Wednesday, 31 December 2014

Books Of 2014

I wish for every reader of this blog a prosperous 2015, may all your wishes become realities, and may you be careful what you wish for. Amen!
So, this time last year, I briefly reviewed a few books that I had read during that year. I will do the same this year, today. I read a lot of books this year, most of them were fiction a few were not. Unlike last year, I think this year, I read more foreign books than Nigerian ones. For the purpose of this, I would review just the ones that were fiction. 
The Fault in Our Stars
I will say this every time I get the chance, every single time I get the chance: Until another book comes along and takes its place, The Fault in Our Stars is THE BEST BOOK I HAVE EVER READ. It was written by John Green, a man who has managed to steal my heart and become my favourite author in the space of less than 365 days – believe me; it is HARD to steal my heart, harder to do it in less than one year.
The story is about a couple of teenagers – Hazel-Grace Lancaster and Augustus Waters – who both had cancer and were in love with each other. They met at a cancer support group inside ‘The Literal Heart of Jesus’ that was where they became friends, fell in love. The author built this incredible, realistic world that had this amazing ability to be both dark with the stupidity that illness is and bright with the comedy that two extra-ordinarily intelligent lovebirds were. The book, I swear, will make you laugh now and cry in two minutes – no kidding, no hype. Be prepared to laugh, to cry, to cry when you laugh and vice versa. What makes this book more amazing is that there was also a book inside it, like, most of the story was based towards another fictional story within the book titled An Imperial Affliction. Hazel was reading this book for most of the book because she loved how real it was, how true it was. Eventually she… I’m not doing this. BuyThe Fault in Our Stars and read it. You will be absolutely glad you did. Thank you, John Green, Thank you.

Americanah was written by one of my favourite Nigerian writers, interestingly, she has also become one of my favourite Nigerian celebrities, Chimamanda Adichie. Should writers be celebrities? Not my circus, not my monkeys. Americanah is not the best Chimamanda Adichie book I have read, in fact, I have read five thousand (5,000) word stories by Adichie that could give Americanah a run for its money. Wait. In fact, I have read Adichie articles that could give Americanah a run for its money. I’m just saying it how I see it, no beef. As far as I am concerned, the book did not live up to its hype. After she wrote ‘Half of a Yellow Sun’ – a fantastic book that I reviewed last year – my thoughts were that her next book would be fire. Americanah was not fire; Americanah was an extinguisher, unfortunately.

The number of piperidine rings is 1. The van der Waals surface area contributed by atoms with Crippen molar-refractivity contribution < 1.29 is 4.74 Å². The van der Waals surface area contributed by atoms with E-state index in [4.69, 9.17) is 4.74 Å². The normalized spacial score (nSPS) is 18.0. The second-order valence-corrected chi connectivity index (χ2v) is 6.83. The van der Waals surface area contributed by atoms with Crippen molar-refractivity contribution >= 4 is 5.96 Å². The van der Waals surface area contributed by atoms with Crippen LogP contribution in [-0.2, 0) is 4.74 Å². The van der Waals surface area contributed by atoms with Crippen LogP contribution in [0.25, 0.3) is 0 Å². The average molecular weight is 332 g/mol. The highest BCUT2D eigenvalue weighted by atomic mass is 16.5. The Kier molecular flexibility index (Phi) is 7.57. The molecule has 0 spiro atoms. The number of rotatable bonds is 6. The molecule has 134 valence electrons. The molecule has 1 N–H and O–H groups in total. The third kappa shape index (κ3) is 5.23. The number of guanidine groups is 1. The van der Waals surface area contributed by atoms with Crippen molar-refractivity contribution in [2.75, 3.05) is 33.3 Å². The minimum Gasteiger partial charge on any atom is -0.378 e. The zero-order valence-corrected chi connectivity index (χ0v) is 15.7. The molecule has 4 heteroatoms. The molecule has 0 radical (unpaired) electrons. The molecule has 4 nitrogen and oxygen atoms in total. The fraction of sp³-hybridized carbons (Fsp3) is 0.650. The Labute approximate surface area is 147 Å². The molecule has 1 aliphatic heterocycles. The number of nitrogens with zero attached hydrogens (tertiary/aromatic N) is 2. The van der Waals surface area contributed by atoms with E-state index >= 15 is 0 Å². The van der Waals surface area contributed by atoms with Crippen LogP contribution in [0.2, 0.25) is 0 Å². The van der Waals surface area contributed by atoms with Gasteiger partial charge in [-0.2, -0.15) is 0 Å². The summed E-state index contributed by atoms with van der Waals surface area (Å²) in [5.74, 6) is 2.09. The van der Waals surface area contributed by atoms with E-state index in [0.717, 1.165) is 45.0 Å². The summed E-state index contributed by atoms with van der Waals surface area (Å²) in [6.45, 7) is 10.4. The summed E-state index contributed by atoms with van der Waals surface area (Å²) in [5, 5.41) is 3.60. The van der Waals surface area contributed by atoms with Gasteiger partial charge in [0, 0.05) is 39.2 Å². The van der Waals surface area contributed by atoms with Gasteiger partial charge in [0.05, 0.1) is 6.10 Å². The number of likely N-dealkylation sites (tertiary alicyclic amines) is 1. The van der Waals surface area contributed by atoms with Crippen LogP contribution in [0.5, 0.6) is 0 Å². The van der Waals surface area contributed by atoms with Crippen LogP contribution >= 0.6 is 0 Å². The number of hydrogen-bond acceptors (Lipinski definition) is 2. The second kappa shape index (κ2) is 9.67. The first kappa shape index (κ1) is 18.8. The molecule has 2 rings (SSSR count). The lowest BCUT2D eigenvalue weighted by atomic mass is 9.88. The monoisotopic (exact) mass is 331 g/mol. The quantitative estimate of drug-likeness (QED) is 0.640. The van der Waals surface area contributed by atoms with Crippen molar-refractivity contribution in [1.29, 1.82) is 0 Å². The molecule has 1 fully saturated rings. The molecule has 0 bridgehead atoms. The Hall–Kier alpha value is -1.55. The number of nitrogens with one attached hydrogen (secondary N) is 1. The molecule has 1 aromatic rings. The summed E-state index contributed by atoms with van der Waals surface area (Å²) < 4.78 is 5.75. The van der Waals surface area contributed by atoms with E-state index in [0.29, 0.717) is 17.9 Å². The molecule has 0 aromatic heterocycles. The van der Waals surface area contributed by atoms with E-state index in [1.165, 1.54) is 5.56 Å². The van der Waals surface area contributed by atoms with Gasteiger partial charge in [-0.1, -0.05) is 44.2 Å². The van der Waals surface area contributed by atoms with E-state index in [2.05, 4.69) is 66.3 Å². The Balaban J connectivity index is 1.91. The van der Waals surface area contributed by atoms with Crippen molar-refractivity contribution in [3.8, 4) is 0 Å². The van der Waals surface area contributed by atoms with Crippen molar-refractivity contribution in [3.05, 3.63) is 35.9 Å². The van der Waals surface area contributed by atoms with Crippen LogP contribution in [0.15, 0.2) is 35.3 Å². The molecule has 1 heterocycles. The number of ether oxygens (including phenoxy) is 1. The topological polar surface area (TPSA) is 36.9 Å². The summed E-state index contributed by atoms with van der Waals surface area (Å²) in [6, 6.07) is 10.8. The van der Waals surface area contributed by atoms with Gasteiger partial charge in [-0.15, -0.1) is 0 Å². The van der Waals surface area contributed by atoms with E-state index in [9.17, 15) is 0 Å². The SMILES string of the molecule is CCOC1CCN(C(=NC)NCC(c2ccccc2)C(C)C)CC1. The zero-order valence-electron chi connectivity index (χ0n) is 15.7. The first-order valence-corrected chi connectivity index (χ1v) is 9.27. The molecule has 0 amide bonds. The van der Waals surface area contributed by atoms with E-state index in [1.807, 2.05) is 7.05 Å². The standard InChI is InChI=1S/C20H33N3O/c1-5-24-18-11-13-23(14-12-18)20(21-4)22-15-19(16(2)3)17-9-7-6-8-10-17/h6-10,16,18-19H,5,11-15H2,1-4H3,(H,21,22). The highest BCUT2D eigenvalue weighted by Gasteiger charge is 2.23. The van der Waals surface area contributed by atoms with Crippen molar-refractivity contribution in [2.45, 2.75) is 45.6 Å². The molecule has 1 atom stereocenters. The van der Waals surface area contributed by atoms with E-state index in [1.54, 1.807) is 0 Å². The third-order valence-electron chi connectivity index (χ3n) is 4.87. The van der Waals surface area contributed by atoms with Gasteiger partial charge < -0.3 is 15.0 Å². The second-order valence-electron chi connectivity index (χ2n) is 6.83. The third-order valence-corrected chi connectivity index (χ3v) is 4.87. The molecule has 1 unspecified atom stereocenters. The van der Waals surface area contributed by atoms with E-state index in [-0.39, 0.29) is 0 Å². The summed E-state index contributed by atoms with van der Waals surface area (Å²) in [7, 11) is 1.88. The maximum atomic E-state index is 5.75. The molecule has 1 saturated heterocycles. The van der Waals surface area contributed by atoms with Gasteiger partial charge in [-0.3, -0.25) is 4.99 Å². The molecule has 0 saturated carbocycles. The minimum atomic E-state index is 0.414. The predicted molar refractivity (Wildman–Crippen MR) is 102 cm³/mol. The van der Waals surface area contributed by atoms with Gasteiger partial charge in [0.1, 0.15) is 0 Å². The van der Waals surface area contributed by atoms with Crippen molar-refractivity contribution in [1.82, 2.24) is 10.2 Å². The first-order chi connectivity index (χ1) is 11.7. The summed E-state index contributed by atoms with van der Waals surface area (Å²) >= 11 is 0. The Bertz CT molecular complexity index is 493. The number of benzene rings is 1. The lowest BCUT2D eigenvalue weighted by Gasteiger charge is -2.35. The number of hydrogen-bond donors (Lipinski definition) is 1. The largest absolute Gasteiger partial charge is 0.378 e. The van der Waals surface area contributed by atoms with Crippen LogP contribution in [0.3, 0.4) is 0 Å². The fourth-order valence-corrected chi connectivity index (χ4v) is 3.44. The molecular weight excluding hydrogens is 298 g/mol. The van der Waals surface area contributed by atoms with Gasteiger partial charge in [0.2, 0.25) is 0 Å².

It was a story of a Nigerian girl, Ifemelu, who fell in love with a Nigerian boy, Obinze, while they were in secondary school. Then, it was the story of a girl who went to America from Nigeria. Then a story of a girl who after suffering for a while and even giving a white man a hand job one time, became this successful blogger who had on an afro and blogged about race and hair. Then it was the story of a girl who came to Nigeria after years in America and got a job with a popular magazine or something. Finally, it was a story of Obinze cheating on his wife with Ifemelu. Buy and read Americanah.

            To Kill A Mockingbird
I know. How the hell have I not read this utterly prolific book before 2014? I have not the slightest clue myself, to be honest. To Kill a Mockingbird was written by Lee Harper and till today (She’s about eighty five [85] now), she has not written any other book. I think that says everything to say about this book. I was having a discussion with a friend some time ago on Whatsapp; I told her how some books are so unprecedented that the author just has to rest his/her pen after writing them because there is nothing further to say, there’s nothing further to write. To Kill a Mockingbird is one of those kinds of books.